Vietnamese dipping sauce and a huge variety of fresh aromatic herbs are the soul of the country’s cuisine.
A bowl of dipping sauce is almost always besides a Vietnamese meal. This is so different from the dishes of other nations, said culinary expert Le Kim Chi of Quan An Ngon Restaurant chain.
Chi said each kind of food had its own dipping sauce. For example, bun cha (fresh rice vermicelli and grilled pork slices), has its own delicious dipping sauce that US President Barack Obama said he enjoyed so much while visiting Viet Nam in 2016.
This sauce includes fish sauce, garlic, chili, sugar and pieces of kohlrabi and carrot.
Do Thu Ha, 62 , who sells boiled snails in Ha Noi Old Quarter‘s Dinh Liet Street, said she could sell as much as 200kg of snails a day because her food had been praised as one of most tasty snacks in the capital. She said the appeal of the dish was largely due to the fresh sauce.
Asked about her secret ingredients, she said: “I make my dipping sauce from fish sauce, which gives it its saltiness, kumquats which give it sourness, sugar for sweetness; all combined with the fragrance of ginger, garlic and lemon leaves, particularly peppery hot red chili. The recipe was handed down from my mother and existed for half of a century.”
Ha’s daughter Pham Thu Trang, 34, said her mother was the first in the Old Quarters to think of how to use kumquat and citronella to create aromatic flavours for her dipping sauce.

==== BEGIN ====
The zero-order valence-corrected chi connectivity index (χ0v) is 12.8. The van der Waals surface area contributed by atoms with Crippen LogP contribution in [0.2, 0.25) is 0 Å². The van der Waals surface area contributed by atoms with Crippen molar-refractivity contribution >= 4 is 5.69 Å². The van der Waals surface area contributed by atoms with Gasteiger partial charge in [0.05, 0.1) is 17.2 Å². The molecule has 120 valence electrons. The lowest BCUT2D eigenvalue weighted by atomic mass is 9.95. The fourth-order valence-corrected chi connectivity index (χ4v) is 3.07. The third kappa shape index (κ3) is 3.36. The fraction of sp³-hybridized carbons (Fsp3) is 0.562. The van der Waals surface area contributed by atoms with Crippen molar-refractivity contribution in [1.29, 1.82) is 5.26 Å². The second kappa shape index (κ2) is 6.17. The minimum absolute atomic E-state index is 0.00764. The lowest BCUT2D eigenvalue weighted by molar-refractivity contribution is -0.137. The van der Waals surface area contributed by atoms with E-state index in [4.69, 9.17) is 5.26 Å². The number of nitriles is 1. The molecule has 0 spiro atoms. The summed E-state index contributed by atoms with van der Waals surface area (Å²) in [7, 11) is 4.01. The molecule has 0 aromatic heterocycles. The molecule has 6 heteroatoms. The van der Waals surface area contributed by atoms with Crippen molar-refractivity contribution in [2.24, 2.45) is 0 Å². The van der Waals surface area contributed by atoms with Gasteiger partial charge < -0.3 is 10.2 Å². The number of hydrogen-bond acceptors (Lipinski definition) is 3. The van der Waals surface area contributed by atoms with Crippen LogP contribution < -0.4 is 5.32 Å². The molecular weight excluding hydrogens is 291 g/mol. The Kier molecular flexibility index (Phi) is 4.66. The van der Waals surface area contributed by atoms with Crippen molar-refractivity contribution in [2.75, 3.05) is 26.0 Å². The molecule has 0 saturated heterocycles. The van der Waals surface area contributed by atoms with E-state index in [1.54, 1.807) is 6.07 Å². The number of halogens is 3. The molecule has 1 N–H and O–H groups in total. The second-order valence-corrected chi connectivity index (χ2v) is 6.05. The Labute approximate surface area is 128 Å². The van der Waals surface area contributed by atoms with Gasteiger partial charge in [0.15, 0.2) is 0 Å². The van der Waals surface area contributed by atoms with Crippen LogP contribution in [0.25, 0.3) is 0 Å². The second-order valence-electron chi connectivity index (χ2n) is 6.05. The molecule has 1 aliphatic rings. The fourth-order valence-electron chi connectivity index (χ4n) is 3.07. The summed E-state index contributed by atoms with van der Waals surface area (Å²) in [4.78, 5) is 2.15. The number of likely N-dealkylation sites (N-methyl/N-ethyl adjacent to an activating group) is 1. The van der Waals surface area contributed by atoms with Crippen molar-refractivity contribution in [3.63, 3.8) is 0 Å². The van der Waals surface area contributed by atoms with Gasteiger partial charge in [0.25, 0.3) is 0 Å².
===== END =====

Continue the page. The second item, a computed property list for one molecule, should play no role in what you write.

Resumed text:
Trang admitted that until now she could not learn how to make the sauce from her mother because she did all the processes, from cleaning the snails, boiling them – and cutting chili and lemon leaves.
“My mother does not dare to let us do this work because she is afraid we could spoil the sauce,” said Trang.
Each food should have its own dipping sauce. If a sauce is not good, the taste of the dish itself is also compromised.
Herbalist Nguyen Huu Vinh, from the National Hospital of Traditional Medicine, said boiled snails may cause colds in the stomach, so ginger and garlic in the dipping sauce helped stop any pain or diarhoea.
One of my overseas Vietnamese friends, Duong Quang Chan from the US, who is in Viet Nam for business, said he was interested in my frugal meal of boiled rau muong (morning glory) with a dipping sauce of garlic and chili soaked in vinegar and ca phao (salted baby eggplant).
“The dipping sauce gives me a good appetite,” said Chan, noting that he liked the sauces of traditional dishes, such as nem ran (fried spring roll — minced pork and other ingredients wrapped up in thin rice paper), goi cuon (boiled pork, shrimp and fresh herbs wrapped up in rice paper) because both had their own characteristics.
“I sometimes sip the sauce because I like its saltiness, sourness and peppery sweet taste. The sauces not only make overseas Vietnamese remember our homeland but also makes a lot of foreigners keen for the novel tastes,” said Chan.
Culinary expert Chi said unlike China’s plum sauce, or Japan’s wasabi or Italy’s tomato gravy, Vietnamese dipping sauces have special flavours help to express their philosophy of life.
She said apart from dipping sauce, aromatic herbs were also essential to Vietnamese dishes. The herbs such as coriandrum sativum, basil, marjoram, coriander and eryngium were eaten raw with certain foods.
For example, embryo duck egg should be eaten with thread-cut ginger (yang) and fragrant knotweed (yin) to prevent heat and diarrhoea or fried tofu with vermicelli should be eaten with mam tom (shrimp paste) and marjoram to make it more tasty and reduce bad smells.
Herbalist Vinh said these fresh herbs were also good antibiotics to treat many ailments such as fevers, colds, stomach-ache, head-ache or diarrhoea. They also helped to reduce obesity.